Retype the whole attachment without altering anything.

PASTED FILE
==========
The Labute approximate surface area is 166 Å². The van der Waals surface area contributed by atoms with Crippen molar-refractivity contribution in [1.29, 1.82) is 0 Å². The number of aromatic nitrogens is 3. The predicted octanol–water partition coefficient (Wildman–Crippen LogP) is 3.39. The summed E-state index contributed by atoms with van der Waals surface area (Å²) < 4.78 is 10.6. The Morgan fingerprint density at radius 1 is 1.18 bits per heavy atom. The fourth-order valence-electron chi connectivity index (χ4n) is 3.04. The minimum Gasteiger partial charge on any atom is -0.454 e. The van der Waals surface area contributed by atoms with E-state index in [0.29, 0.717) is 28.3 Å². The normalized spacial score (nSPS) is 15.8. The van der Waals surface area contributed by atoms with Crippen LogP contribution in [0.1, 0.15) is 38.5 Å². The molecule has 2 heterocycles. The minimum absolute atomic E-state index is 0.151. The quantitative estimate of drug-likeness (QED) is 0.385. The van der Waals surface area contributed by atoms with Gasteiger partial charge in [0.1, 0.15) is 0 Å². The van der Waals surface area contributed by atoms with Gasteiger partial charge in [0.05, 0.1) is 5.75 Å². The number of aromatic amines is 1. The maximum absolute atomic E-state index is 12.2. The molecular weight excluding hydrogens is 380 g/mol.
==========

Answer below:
The Labute approximate surface area is 166 Å². The van der Waals surface area contributed by atoms with Crippen molar-refractivity contribution in [1.29, 1.82) is 0 Å². The number of aromatic nitrogens is 3. The predicted octanol–water partition coefficient (Wildman–Crippen LogP) is 3.39. The summed E-state index contributed by atoms with van der Waals surface area (Å²) < 4.78 is 10.6. The Morgan fingerprint density at radius 1 is 1.18 bits per heavy atom. The fourth-order valence-electron chi connectivity index (χ4n) is 3.04. The minimum Gasteiger partial charge on any atom is -0.454 e. The van der Waals surface area contributed by atoms with E-state index in [0.29, 0.717) is 28.3 Å². The normalized spacial score (nSPS) is 15.8. The van der Waals surface area contributed by atoms with Crippen LogP contribution in [0.1, 0.15) is 38.5 Å². The molecule has 2 heterocycles. The minimum absolute atomic E-state index is 0.151. The quantitative estimate of drug-likeness (QED) is 0.385. The van der Waals surface area contributed by atoms with Gasteiger partial charge in [0.1, 0.15) is 0 Å². The van der Waals surface area contributed by atoms with Gasteiger partial charge in [0.05, 0.1) is 5.75 Å². The number of aromatic amines is 1. The maximum absolute atomic E-state index is 12.2. The molecular weight excluding hydrogens is 380 g/mol.